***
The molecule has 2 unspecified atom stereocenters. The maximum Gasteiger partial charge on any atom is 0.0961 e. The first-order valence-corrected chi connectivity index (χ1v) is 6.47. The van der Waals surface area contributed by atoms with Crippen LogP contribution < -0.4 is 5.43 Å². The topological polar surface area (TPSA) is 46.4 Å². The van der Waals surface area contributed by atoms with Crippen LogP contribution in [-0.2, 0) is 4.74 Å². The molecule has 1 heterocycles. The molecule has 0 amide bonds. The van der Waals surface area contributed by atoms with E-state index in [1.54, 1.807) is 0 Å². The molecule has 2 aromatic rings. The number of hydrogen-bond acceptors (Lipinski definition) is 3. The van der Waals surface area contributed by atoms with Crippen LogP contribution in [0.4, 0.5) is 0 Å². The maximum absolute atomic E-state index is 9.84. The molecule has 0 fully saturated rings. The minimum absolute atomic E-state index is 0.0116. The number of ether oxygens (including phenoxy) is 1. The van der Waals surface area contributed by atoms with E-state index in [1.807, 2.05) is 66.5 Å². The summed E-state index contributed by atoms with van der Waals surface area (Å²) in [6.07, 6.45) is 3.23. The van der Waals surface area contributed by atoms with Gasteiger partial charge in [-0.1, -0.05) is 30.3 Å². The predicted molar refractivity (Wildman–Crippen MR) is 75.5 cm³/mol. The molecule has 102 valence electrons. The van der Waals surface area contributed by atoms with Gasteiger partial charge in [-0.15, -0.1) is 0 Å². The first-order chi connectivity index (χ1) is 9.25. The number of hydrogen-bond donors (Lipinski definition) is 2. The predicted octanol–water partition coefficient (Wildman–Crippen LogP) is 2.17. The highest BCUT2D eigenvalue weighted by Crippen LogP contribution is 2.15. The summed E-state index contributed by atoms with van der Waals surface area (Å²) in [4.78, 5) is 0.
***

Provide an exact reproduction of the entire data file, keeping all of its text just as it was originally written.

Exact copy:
The molecule has 2 unspecified atom stereocenters. The maximum Gasteiger partial charge on any atom is 0.0961 e. The first-order valence-corrected chi connectivity index (χ1v) is 6.47. The van der Waals surface area contributed by atoms with Crippen LogP contribution < -0.4 is 5.43 Å². The topological polar surface area (TPSA) is 46.4 Å². The van der Waals surface area contributed by atoms with Crippen LogP contribution in [-0.2, 0) is 4.74 Å². The molecule has 1 heterocycles. The molecule has 0 amide bonds. The van der Waals surface area contributed by atoms with E-state index in [1.54, 1.807) is 0 Å². The molecule has 2 aromatic rings. The number of hydrogen-bond acceptors (Lipinski definition) is 3. The van der Waals surface area contributed by atoms with Crippen LogP contribution in [0.4, 0.5) is 0 Å². The maximum absolute atomic E-state index is 9.84. The molecule has 0 fully saturated rings. The minimum absolute atomic E-state index is 0.0116. The number of ether oxygens (including phenoxy) is 1. The van der Waals surface area contributed by atoms with E-state index in [1.807, 2.05) is 66.5 Å². The summed E-state index contributed by atoms with van der Waals surface area (Å²) in [6.07, 6.45) is 3.23. The van der Waals surface area contributed by atoms with Gasteiger partial charge in [-0.1, -0.05) is 30.3 Å². The predicted molar refractivity (Wildman–Crippen MR) is 75.5 cm³/mol. The molecule has 102 valence electrons. The van der Waals surface area contributed by atoms with Gasteiger partial charge in [-0.15, -0.1) is 0 Å². The first-order chi connectivity index (χ1) is 9.25. The number of hydrogen-bond donors (Lipinski definition) is 2. The predicted octanol–water partition coefficient (Wildman–Crippen LogP) is 2.17. The highest BCUT2D eigenvalue weighted by Crippen LogP contribution is 2.15. The summed E-state index contributed by atoms with van der Waals surface area (Å²) in [4.78, 5) is 0.